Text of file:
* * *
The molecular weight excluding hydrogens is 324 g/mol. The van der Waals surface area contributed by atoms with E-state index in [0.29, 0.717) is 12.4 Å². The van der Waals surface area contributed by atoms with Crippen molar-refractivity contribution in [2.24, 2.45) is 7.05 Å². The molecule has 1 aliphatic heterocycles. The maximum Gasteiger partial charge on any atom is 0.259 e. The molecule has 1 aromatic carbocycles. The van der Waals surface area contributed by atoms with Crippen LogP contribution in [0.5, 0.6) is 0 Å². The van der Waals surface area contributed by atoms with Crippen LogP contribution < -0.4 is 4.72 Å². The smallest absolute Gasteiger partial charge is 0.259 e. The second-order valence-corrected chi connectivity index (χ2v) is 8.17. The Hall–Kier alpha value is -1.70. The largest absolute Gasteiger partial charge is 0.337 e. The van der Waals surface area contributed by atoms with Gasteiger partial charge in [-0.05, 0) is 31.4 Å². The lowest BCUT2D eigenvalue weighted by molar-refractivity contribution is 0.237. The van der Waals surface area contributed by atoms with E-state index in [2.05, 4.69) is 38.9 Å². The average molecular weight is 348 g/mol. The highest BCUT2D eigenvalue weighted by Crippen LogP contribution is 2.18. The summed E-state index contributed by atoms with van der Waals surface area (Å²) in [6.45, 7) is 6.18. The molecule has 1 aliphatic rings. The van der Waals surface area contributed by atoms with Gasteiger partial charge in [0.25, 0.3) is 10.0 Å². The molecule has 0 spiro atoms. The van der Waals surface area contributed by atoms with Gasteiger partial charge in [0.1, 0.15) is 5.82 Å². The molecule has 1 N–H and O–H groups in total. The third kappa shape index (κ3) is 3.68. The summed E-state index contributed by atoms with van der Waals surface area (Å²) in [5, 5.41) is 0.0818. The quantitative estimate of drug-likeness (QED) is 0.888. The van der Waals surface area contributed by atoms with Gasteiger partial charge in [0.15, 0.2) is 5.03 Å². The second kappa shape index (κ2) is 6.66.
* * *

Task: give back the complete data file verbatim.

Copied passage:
The molecular weight excluding hydrogens is 324 g/mol. The van der Waals surface area contributed by atoms with E-state index in [0.29, 0.717) is 12.4 Å². The van der Waals surface area contributed by atoms with Crippen molar-refractivity contribution in [2.24, 2.45) is 7.05 Å². The molecule has 1 aliphatic heterocycles. The maximum Gasteiger partial charge on any atom is 0.259 e. The molecule has 1 aromatic carbocycles. The van der Waals surface area contributed by atoms with Crippen LogP contribution in [0.5, 0.6) is 0 Å². The van der Waals surface area contributed by atoms with Crippen LogP contribution < -0.4 is 4.72 Å². The smallest absolute Gasteiger partial charge is 0.259 e. The second-order valence-corrected chi connectivity index (χ2v) is 8.17. The Hall–Kier alpha value is -1.70. The largest absolute Gasteiger partial charge is 0.337 e. The van der Waals surface area contributed by atoms with Gasteiger partial charge in [-0.05, 0) is 31.4 Å². The lowest BCUT2D eigenvalue weighted by molar-refractivity contribution is 0.237. The van der Waals surface area contributed by atoms with E-state index in [2.05, 4.69) is 38.9 Å². The average molecular weight is 348 g/mol. The highest BCUT2D eigenvalue weighted by Crippen LogP contribution is 2.18. The summed E-state index contributed by atoms with van der Waals surface area (Å²) in [6.45, 7) is 6.18. The molecule has 1 aliphatic rings. The van der Waals surface area contributed by atoms with Gasteiger partial charge in [0.25, 0.3) is 10.0 Å². The molecule has 0 spiro atoms. The van der Waals surface area contributed by atoms with Gasteiger partial charge in [0.1, 0.15) is 5.82 Å². The molecule has 1 N–H and O–H groups in total. The third kappa shape index (κ3) is 3.68. The summed E-state index contributed by atoms with van der Waals surface area (Å²) in [5, 5.41) is 0.0818. The quantitative estimate of drug-likeness (QED) is 0.888. The van der Waals surface area contributed by atoms with Gasteiger partial charge in [0.15, 0.2) is 5.03 Å². The second kappa shape index (κ2) is 6.66.